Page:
Méreaux, family of French musicians:
(1)Nicolas-Jean Le Froid de Méreaux, organist and composer; b. Paris, 1745; d. there, 1797. After training in Paris, he was organist at St. Sauver, the Petits Augustins, and the royal capel.
dramatic: opera (all 1st perf. in Paris):La ressource comique (Aug. 22, 1772); Le retour de tendresse (Oct. 1, 1774); Lamette (July 23, 1777); Alexandre aux Indes (Aug. 26, 1783); Oedipe et Jocaste (Oedipe à Thèbes) (Dec. 30, 1791); Fabius (Aug. 9, 1793). other: 3 oratorios:Samson (1774), Esther (1775), and La Résurrection (1780); cantatas; motets.
(2)Jean-Nicolas Le Froid de Méreaux, organist, pianist, teacher, and composer, son of the preceding; b. Paris, June 22, 1767; d. there, Feb. 6, 1838. He was a pupil of his father. Although a Roman Catholic, he served as organist of the Protestant church of St. Louisdu-Louvre (1791–1811). Thereafter he was organist of the Chapelle de l’Oratoire St. Honoré. For Napoleon’s coronation (1804), he composed a hymn for Soloist, Chorus, and Orch. Among his other works were flute sonatas, and sonatas and fantasias for piano.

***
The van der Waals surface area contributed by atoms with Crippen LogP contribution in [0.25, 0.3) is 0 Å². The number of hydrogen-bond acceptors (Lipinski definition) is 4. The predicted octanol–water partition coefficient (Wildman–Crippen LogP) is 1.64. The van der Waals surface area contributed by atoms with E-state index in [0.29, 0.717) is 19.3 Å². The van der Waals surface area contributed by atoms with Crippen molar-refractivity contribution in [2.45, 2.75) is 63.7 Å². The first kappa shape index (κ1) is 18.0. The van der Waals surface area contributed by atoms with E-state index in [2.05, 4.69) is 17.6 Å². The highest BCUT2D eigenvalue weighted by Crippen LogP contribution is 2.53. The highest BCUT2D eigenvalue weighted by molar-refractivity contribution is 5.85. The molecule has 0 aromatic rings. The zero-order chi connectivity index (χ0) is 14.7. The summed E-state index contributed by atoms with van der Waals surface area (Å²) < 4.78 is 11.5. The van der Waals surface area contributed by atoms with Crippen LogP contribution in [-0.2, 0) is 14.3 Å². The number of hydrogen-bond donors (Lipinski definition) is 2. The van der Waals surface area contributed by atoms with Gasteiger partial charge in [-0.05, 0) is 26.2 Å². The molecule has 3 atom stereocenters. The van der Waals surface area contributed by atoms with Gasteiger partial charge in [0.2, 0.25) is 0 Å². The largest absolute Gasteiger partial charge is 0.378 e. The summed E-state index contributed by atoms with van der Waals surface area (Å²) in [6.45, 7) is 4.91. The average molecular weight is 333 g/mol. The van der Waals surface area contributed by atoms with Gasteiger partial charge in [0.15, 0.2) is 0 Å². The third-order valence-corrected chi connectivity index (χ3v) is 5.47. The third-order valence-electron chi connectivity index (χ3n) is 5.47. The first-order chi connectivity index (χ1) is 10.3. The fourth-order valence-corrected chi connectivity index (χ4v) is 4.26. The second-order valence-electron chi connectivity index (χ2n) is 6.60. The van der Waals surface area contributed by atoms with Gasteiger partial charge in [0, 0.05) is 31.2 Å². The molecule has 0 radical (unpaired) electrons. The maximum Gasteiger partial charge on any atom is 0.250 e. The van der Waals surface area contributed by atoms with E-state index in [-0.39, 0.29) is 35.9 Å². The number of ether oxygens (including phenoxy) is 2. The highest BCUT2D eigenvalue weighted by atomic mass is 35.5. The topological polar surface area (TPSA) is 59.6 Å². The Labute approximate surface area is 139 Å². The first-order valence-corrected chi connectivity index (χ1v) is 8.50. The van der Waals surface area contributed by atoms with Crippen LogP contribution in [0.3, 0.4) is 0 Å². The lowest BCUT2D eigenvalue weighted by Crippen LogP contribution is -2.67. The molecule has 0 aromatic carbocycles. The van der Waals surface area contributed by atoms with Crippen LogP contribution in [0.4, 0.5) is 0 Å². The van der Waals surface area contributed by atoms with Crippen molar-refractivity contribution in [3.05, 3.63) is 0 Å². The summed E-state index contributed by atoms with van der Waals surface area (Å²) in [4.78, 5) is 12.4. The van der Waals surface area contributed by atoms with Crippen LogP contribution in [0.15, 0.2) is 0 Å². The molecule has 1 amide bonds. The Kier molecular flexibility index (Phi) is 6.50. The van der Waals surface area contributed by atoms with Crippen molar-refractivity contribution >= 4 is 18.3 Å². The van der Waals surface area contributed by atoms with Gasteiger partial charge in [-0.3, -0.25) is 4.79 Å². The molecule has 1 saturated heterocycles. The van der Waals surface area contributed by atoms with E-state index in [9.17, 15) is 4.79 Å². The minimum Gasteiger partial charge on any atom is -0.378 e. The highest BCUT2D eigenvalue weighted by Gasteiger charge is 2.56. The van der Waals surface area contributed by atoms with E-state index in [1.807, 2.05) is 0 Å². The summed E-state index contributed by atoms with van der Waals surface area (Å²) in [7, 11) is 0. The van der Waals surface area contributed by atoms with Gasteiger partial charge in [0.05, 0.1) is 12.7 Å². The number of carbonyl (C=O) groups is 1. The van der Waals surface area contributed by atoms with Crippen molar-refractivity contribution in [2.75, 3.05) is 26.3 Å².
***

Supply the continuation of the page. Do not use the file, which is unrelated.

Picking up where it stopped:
(3)Jean-Amédée Le Froid de Méreaux, pianist, music scholar, and composer, son of the preceding; b. Paris, Sept. 17, 1802; d. Rouen, April 25, 1874. He was a pupil in piano of his father. After law studies at the Univ. of Paris, he received training in counterpoint from Reicha. He began his career as a pianist in 1830. After performing and teaching in London (1832–33), he settled in Rouen. He gave a series of historical concerts in Rouen in 1842 and in Paris in 1843. Méreaux devoted much time to the study of early keyboard music and ed. the collection Les clavecinistes de 1637 à 1790 (1864–67). Among his own works were orch. pieces, chamber music, piano pieces, and vocal scores. His Grandes études pour piano en 60 caprices (1855) were adopted for use by the Paris Cons.
—Laura Kuhn/Dennis McIntire